In an effort to boost disappointing sales of its infant formula, Carnation Co. says it will begin advertising the product directly to mothers next month in a controversial strategy that has been opposed by pediatrician groups and advocates of breast feeding.
Until recently, infant formula makers had advertised only to health professionals in medical journals under guidelines approved by the influential American Academy of Pediatrics. The academy and other health organizations say formula ads aimed at mothers may discourage breast feeding, which is widely regarded as providing the most healthful food for infants.
Glendale-based Carnation hopes to improve sales of its Good Start formula, emulating the success of a Gerber Products formula that is advertised to new moms over the academy's objections.
"We have certainly opposed (consumer ads) with the Gerber formula and would oppose it with the Carnation formula," said James E. Strain, the academy's executive director and a Denver pediatrician. Strain says the academy no longer "accepts any funding for academy programs" from either Gerber or Bristol-Myers Squibb, the pharmaceutical company that teamed up with Gerber in June, 1989, to introduce the formula.
Despite the academy's opposition, the Gerber formula is "doing quite well. It's meeting all of our expectations," said Gerald Elliott, public affairs director at Bristol-Myers.
However, Elliott says, Bristol-Myers will continue to advertise its Enfamil formula--the nation's second-best-selling formula--only to medical professionals. Although more mothers are deciding on their own whether to breast- or bottle-feed their babies, Elliott says, infant formula sales remain primarily "driven in terms of physician referrals."
Abbott Laboratories, whose Similac brand is the nation's leading infant formula, will continue to refrain from advertising to consumers, a policy it has adhered to for about 50 years, a company spokesman said.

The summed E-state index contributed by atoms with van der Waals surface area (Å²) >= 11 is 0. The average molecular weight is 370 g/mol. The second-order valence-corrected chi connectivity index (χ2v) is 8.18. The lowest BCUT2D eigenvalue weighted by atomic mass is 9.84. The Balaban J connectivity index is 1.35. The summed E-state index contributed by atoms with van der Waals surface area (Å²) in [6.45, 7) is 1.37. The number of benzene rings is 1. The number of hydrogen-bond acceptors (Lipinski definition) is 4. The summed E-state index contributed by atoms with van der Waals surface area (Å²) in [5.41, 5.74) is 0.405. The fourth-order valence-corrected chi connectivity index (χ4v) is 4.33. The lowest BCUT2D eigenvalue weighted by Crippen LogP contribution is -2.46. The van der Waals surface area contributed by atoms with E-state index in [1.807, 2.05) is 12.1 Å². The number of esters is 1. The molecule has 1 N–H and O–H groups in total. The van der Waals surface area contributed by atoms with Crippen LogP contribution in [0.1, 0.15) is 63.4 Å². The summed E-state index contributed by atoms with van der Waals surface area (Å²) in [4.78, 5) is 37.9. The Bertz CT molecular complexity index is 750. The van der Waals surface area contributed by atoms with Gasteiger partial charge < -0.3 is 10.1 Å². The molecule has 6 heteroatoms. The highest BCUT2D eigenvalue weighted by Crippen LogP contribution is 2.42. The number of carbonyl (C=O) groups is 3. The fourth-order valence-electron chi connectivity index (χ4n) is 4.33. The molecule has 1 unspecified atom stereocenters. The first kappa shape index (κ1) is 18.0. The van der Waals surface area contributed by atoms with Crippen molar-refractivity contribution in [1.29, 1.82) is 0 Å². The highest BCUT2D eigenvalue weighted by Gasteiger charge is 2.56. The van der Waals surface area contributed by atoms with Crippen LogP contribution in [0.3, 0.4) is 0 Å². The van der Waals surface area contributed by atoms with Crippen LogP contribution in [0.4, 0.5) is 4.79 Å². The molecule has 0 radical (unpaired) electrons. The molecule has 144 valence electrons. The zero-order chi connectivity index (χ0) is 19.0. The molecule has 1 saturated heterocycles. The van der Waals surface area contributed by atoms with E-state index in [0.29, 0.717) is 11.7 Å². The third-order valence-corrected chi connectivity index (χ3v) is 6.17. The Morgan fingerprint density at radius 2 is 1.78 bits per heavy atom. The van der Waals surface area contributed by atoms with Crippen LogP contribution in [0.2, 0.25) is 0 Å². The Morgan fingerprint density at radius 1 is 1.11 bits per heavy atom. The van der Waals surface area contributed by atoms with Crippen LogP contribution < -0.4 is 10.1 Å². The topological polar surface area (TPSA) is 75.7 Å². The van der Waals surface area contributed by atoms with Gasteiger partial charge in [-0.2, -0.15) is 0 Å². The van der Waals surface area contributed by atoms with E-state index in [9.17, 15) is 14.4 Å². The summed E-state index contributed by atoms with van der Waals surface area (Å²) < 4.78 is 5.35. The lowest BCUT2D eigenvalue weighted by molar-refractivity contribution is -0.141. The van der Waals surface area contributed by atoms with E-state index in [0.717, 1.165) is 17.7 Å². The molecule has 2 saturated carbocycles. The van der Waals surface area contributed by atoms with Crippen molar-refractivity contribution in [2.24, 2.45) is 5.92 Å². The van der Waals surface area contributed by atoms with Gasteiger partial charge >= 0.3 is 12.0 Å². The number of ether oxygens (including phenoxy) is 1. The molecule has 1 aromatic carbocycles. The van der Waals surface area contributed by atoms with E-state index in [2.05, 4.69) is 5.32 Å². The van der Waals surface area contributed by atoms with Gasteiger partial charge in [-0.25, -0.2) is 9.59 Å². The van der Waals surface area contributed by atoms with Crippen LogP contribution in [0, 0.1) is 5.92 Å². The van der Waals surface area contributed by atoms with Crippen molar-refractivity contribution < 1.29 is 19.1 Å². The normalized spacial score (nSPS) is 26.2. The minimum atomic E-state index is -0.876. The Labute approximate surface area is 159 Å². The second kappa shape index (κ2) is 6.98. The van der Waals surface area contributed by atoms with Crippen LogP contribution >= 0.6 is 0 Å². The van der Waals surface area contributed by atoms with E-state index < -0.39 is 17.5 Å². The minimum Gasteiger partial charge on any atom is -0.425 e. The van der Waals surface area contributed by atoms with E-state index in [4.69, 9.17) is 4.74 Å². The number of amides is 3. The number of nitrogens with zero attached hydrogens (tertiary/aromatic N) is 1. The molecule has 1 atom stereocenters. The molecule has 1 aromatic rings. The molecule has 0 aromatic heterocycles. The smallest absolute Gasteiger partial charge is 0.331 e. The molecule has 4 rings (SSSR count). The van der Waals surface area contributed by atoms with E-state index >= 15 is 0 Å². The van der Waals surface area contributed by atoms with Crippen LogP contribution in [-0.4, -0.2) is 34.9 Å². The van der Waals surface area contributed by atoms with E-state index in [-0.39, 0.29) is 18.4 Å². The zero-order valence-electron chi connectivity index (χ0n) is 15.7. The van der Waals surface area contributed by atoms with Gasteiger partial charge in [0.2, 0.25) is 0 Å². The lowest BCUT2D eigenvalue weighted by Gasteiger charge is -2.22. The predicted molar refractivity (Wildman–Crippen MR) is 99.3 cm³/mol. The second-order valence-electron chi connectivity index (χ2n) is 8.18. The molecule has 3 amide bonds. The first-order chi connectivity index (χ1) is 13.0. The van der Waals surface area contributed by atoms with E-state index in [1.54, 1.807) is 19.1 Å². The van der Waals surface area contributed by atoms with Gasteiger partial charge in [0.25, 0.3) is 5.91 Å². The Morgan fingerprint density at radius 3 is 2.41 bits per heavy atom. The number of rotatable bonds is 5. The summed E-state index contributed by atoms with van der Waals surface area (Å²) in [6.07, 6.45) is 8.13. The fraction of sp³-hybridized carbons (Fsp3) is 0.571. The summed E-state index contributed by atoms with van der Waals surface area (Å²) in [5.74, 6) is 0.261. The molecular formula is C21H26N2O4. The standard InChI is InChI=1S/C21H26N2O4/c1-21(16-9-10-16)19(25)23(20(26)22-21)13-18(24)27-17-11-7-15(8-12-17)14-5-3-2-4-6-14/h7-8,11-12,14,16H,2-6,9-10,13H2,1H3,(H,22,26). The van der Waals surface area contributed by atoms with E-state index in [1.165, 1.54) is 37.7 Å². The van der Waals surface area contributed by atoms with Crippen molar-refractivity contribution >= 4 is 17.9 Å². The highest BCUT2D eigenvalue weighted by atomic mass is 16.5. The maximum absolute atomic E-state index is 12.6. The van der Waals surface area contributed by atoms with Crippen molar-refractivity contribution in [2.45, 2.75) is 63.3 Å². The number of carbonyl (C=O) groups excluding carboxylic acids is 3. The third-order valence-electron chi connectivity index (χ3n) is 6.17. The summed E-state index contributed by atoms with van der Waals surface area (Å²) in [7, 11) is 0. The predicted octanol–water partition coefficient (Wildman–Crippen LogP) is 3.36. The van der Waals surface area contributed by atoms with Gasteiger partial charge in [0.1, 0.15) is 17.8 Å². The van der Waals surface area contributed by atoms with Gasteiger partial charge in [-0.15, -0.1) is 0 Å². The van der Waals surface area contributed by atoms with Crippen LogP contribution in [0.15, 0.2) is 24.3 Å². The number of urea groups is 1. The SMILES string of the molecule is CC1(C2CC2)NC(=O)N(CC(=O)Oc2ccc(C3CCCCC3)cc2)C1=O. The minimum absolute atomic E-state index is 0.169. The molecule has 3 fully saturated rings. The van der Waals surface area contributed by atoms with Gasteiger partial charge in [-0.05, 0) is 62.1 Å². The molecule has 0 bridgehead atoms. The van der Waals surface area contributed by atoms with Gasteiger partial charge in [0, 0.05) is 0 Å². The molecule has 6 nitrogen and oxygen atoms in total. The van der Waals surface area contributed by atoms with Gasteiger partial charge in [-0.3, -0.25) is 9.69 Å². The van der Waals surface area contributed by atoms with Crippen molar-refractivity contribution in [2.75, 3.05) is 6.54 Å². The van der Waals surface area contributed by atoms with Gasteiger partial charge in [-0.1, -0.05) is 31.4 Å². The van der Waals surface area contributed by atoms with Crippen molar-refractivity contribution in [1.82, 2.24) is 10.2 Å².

Abbott and Bristol-Myers dominate the nation's approximately $1.5 billion in annual formula sales. Although 60% of American mothers breast-feed, the growing ranks of working mothers, many of whom return to work relatively soon after birth, have spurred infant formula sales. Formula sales in food stores rose 18.3% to $1.42 billion for the 12-month period ending June 16, according to Nielsen Marketing Research.
Carnation--whose parent corporation, Swiss foods giant Nestle, was the object of a worldwide boycott over formula marketing practices in Third World countries--has been frustrated in its attempt to tap the lucrative U.S. market. The company introduced Good Start and Good Nature, which are designed for infants who have begun to eat solid foods, in November, 1988.
"We have not been at all happy with our total results," Carnation President Timm Crull said in an interview. "We could not compete with the (infant formula) oligopoly by going to the doctors. If we are going to be a viable entity in this business, we had to change our focus in the marketing of the product."
The guidelines banning consumer advertising hamstring new competitors, said Crull. In fact, the Federal Trade Commission is reviewing the industry's voluntary ban on consumer advertising as part of an investigation into possible unfair competitive practices by infant formula makers.
Crull says it will continue to call and advertise Good Start to health professionals while pitching the products to new mothers. The ads will emphasize that breast milk is the most nutritious food for newborns, he said.
Under pressure from the academy, Carnation dropped its name from earlier ads that promoted Good Start and Good Nature shortly after their introduction.